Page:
Whether you’re teaching in a classroom, teaching your child at home, or even just supporting your child as they attend school somewhere else, it’s easy to feel like there’s never enough time, right?

There’s always waaaaay more that needs to be done than you actually have time to do, whether it’s covering lesson material, marking past work or even just doing the laundry while your child completes an assignment! And, even if you feel motivated like an olypian, spectactularly prepared, and phenemenally equipped for the task, there’s no guarantee that your child is going to be on the same page on any given day!

One of the problems is that when there’s always so much to do, we tend to judge our effectiveness by what we didn’t get done, rather than what we did. However, I’ve learned that devloping the ability to judge our productivity by what we actually do rather than by what you don’t do on any given day is an essential principle for success.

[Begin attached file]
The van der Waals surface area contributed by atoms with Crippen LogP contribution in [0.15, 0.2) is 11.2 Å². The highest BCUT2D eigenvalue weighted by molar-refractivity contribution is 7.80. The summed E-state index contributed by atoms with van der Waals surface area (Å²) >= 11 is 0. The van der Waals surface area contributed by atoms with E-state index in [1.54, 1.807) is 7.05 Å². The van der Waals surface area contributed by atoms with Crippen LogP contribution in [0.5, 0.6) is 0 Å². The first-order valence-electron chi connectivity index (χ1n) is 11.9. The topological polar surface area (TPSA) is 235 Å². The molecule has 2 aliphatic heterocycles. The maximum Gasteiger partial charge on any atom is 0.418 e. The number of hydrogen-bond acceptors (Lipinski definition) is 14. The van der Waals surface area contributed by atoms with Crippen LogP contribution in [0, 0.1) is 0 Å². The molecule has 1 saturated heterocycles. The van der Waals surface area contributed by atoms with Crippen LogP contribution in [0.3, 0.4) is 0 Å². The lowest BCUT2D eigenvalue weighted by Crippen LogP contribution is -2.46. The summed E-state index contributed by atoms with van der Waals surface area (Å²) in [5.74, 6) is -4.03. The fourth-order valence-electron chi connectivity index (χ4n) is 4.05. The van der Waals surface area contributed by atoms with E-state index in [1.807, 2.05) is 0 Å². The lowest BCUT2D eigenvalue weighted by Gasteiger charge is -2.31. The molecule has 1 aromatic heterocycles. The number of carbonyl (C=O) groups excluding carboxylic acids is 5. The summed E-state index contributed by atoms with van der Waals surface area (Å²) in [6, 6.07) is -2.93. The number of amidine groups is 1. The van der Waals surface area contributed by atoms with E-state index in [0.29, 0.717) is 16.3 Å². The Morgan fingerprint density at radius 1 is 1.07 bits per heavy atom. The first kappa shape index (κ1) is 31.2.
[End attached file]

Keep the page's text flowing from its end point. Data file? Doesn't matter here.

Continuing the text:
The question is, how do we do it? The answer is that we make a list. Simple, right? Well, yes, but not just any list. Make a list that’s divided into three categories:

  1. Urgent items sorted in order of priority
  2. Important items that should get done today but aren’t urgent, also sorted in order of priority
  3. Less important items that are on your mind but which don’t really need to get done today

Then, check off each item as you complete it in order of priority. The purpose of the urgent items is to keep your head above water. The purpose of the important items is to help you stay ahead of the game, and feel like you’re actually moving forward. The purpose of the less important items is mainly to ease the mental load of everything else that’s weighing on you. In other words, it’s a sanity tactic!

At the end of the day, keep the list. Put it in a binder that’s dedicated for keeping past lists, and keep your lists sorted by date. Then, when you start to experience that old familiar feeling that you’re drowning in the sea of life, pull out that binder and just take 30 seconds to flip through it. Look at all the stuff you’ve done over the past few days, weeks, or even months.

You’re own record-keeping will show you that you do have what it takes to succeed. You do have what it takes to do more than just keep your head above water; you can thrive in the midst of the chaos.

Many blessings! Pat MacGibbon